22. 22.
    Pizza FX, Koh TJ, McGregor SJ, Brooks SV (2002) Muscle inflammatory cells after passive stretches, isometric contractions, and lengthening contractions. J Appl Physiol 92:1873–1878CrossRefPubMedGoogle Scholar
  23. 23.
    Buford TW, Cooke MB, Shelmadine BD, Hudson GM, Redd L, Willoughby DS (2009) Effects of eccentric treadmill exercise on inflammatory gene expression in human skeletal muscle. Appl Physiol Nutr Metab 34:745–753CrossRefPubMedGoogle Scholar
  24. 24.
    Crameri RM, Aagaard P, Qvortrup K, Langberg H, Olesen J, Kjaer M (2007) Myofibre damage in human skeletal muscle: effects of electrical stimulation versus voluntary contraction. J Physiol 583:365–380PubMedCentralCrossRefPubMedGoogle Scholar
  25. 25.
    Hayashi K, Abe M, Yamanaka A, Mizumura K, Taguchi T (2015) Degenerative histological alteration is not required for the induction of muscular mechanical hyperalgesia after lengthening contraction in rats. J Physiol Sci 65(suppl):S277Google Scholar
  26. 26.
    Nosaka K, Aldayel A, Jubeau M, Chen TC (2011) Muscle damage induced by electrical stimulation. Eur J Appl Physiol 111:2427–2437CrossRefPubMedGoogle Scholar
  27. 27.
    Jubeau M, Muthalib M, Millet GY, Maffiuletti NA, Nosaka K (2012) Comparison in muscle damage between maximal voluntary and electrically evoked isometric contractions of the elbow flexors. Eur J Appl Physiol 112:429–438CrossRefPubMedGoogle Scholar
  28. 28.
    Malm C, Sjodin TL, Sjoberg B, Lenkei R, Renstrom P, Lundberg IE, Ekblom B (2004) Leukocytes, cytokines, growth factors and hormones in human skeletal muscle and blood after uphill or downhill running. J Physiol 556:983–1000PubMedCentralCrossRefPubMedGoogle Scholar
  29. 29.
    Singla N, Desjardins PJ, Cosca EB, Parulan C, Arriaga A, Poole KC, Batz DM, Chang PD (2015) Delayed-onset muscle soreness: a pilot study to assess analgesic study design features. Pain 156:1036–1045PubMedCentralPubMedGoogle Scholar
  30. 30.
    Schwane JA, Watrous BG, Johnson SR, Armstrong RB (1983) Is lactic acid related to delayed-onset muscle soreness? Phys Sportsmed 11:124–131Google Scholar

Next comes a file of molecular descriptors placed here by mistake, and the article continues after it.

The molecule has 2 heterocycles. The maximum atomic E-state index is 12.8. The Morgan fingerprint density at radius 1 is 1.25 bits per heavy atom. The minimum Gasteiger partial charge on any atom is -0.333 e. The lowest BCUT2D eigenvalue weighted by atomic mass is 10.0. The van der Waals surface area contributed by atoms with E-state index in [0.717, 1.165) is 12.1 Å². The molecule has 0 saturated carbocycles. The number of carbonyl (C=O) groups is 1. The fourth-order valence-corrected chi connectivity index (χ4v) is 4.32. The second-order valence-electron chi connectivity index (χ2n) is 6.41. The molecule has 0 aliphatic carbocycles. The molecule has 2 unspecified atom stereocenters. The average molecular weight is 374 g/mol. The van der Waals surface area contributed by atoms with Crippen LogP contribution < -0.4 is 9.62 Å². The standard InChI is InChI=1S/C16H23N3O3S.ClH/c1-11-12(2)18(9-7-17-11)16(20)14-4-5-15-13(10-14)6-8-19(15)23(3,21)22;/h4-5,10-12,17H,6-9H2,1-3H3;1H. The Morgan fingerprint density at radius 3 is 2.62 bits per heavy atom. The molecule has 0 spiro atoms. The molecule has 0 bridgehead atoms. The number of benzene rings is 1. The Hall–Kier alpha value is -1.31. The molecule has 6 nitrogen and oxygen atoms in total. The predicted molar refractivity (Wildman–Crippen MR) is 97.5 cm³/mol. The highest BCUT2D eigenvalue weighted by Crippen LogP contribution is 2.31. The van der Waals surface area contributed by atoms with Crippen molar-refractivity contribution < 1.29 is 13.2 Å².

31. 31.
    De Vries HA (1966) Quantitative electromyographic investigation of the spasm theory of muscle pain. Am J Phys Med 45:119–134CrossRefPubMedGoogle Scholar
  32. 32.
    Lieber RL, Friden J (1988) Selective damage of fast glycolytic muscle fibres with eccentric contraction of the rabbit tibialis anterior. Acta Physiol Scand 133:587–588CrossRefPubMedGoogle Scholar
  33. 33.
    Hikida RS, Staron RS, Hagerman C, Sherman WM, Costill DL (1983) Muscle fiber necrosis associated with human marathon runners. J Neurol Sci 59:185–203CrossRefPubMedGoogle Scholar
  34. 34.
    Meltzer HY, Kuncl RW, Yang V (1976) Incidence of Z band streaming and myofibrillar disruptions in skeletal muscle from healthy young people. Neurology 26:853–857CrossRefPubMedGoogle Scholar
  35. 35.
    Taguchi T, Matsuda T, Tamura R, Sato J, Mizumura K (2005) Muscular mechanical hyperalgesia revealed by behavioural pain test and c-Fos expression in the spinal dorsal horn after eccentric contraction in rats. J Physiol 564:259–268PubMedCentralCrossRefPubMedGoogle Scholar
  36. 36.
    Itoh K, Kawakita K (2002) Effect of indomethacin on the development of eccentric exercise-induced localized sensitive region in the fascia of the rabbit. Jpn J Physiol 52:173–180CrossRefPubMedGoogle Scholar
  37. 37.
    Fujii Y, Ozaki N, Taguchi T, Mizumura K, Sugiura Y (2008) TRP channels and ASICs mediate mechanical hyperalgesia in models of inflammatory muscle pain and delayed-onset muscle soreness. Pain 140:292–304CrossRefPubMedGoogle Scholar
  38. 38.
    Ota H, Katanosaka K, Murase S, Kashio M, Tominaga M, Mizumura K (2013) TRPV1 and TRPV4 play pivotal roles in delayed-onset muscle soreness. PLoS ONE 8:e65751PubMedCentralCrossRefPubMedGoogle Scholar
  39. 39.
    Fischer AA (1987) Pressure algometry over normal muscles. Standard values, validity and reproducibility of pressure threshold. Pain 30:115–126CrossRefPubMedGoogle Scholar
  40. 40.
    Andersen H, Arendt-Nielsen L, Danneskiold-Samsoe B, Graven-Nielsen T (2006) Pressure pain sensitivity and hardness along human normal and sensitized muscle. Somatosens Mot Res 23:97–109CrossRefPubMedGoogle Scholar
  41. 41.
    Takahashi K, Taguchi T, Itoh K, Okada K, Kawakita K, Mizumura K (2005) Influence of surface anesthesia on the pressure pain threshold measured with different-sized probes. Somatosens Mot Res 22:299–305CrossRefPubMedGoogle Scholar
  42. 42.
    Takahashi K, Mizumura K (2004) 3-D finite element analysis of stresses in the epidermis and the muscle given by a transcutaneous pressure. Jpn J Physiol 54(Suppl):S175Google Scholar
  43. 43.
    Finocchietti S, Takahashi K, Okada K, Watanabe Y, Graven-Nielsen T, Mizumura K (2013) Deformation and pressure propagation in deep-tissue duiring mechanical painful pressure stimulation. Med Biol Eng Comput 51:113–122CrossRefPubMedGoogle Scholar
  44. 44.
    Finocchietti S, Andresen T, Arendt-Nielsen L, Graven-Nielsen T (2012) Pain evoked by pressure stimulation on the tibia bone—influence of probe diameter on tissue stress and strain. Eur J Pain 16:534–542CrossRefPubMedGoogle Scholar
  45. 45.
    Nasu T, Taguchi T, Mizumura K (2010) Persistent deep mechanical hyperalgesia induced by repeated cold stress in rats. Eur J Pain 14:236–244CrossRefPubMedGoogle Scholar
  46. 46.
    Taguchi T, Matsuda T, Mizumura K (2007) Change with age in muscular mechanical hyperalgesia after lengthening contraction in rats. Neurosci Res 57:331–338CrossRefPubMedGoogle Scholar